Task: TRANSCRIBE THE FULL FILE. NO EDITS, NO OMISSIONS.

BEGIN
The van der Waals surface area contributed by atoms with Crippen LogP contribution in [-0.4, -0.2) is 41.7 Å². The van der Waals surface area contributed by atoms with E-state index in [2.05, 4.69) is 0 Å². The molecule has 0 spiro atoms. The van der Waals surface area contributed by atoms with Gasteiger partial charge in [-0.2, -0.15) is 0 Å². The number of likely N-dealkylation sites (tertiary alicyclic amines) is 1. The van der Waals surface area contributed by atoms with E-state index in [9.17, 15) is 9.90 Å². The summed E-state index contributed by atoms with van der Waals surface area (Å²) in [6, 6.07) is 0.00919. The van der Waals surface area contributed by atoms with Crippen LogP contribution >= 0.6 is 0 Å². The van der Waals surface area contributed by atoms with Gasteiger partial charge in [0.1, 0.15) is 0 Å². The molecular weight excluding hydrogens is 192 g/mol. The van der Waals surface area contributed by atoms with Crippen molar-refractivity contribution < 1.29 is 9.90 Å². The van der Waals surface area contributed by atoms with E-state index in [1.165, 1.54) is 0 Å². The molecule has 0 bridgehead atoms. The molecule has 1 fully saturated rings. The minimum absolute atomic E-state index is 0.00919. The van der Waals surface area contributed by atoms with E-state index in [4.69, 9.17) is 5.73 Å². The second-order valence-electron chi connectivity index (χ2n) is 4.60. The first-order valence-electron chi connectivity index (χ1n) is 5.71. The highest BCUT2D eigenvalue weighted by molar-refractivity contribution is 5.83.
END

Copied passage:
The van der Waals surface area contributed by atoms with Crippen LogP contribution in [-0.4, -0.2) is 41.7 Å². The van der Waals surface area contributed by atoms with E-state index in [2.05, 4.69) is 0 Å². The molecule has 0 spiro atoms. The van der Waals surface area contributed by atoms with Gasteiger partial charge in [-0.2, -0.15) is 0 Å². The number of likely N-dealkylation sites (tertiary alicyclic amines) is 1. The van der Waals surface area contributed by atoms with E-state index in [9.17, 15) is 9.90 Å². The summed E-state index contributed by atoms with van der Waals surface area (Å²) in [6, 6.07) is 0.00919. The van der Waals surface area contributed by atoms with Crippen LogP contribution >= 0.6 is 0 Å². The van der Waals surface area contributed by atoms with Gasteiger partial charge in [0.1, 0.15) is 0 Å². The molecular weight excluding hydrogens is 192 g/mol. The van der Waals surface area contributed by atoms with Crippen molar-refractivity contribution < 1.29 is 9.90 Å². The van der Waals surface area contributed by atoms with E-state index in [1.165, 1.54) is 0 Å². The molecule has 0 bridgehead atoms. The molecule has 1 fully saturated rings. The minimum absolute atomic E-state index is 0.00919. The van der Waals surface area contributed by atoms with E-state index in [4.69, 9.17) is 5.73 Å². The second-order valence-electron chi connectivity index (χ2n) is 4.60. The first-order valence-electron chi connectivity index (χ1n) is 5.71. The highest BCUT2D eigenvalue weighted by molar-refractivity contribution is 5.83.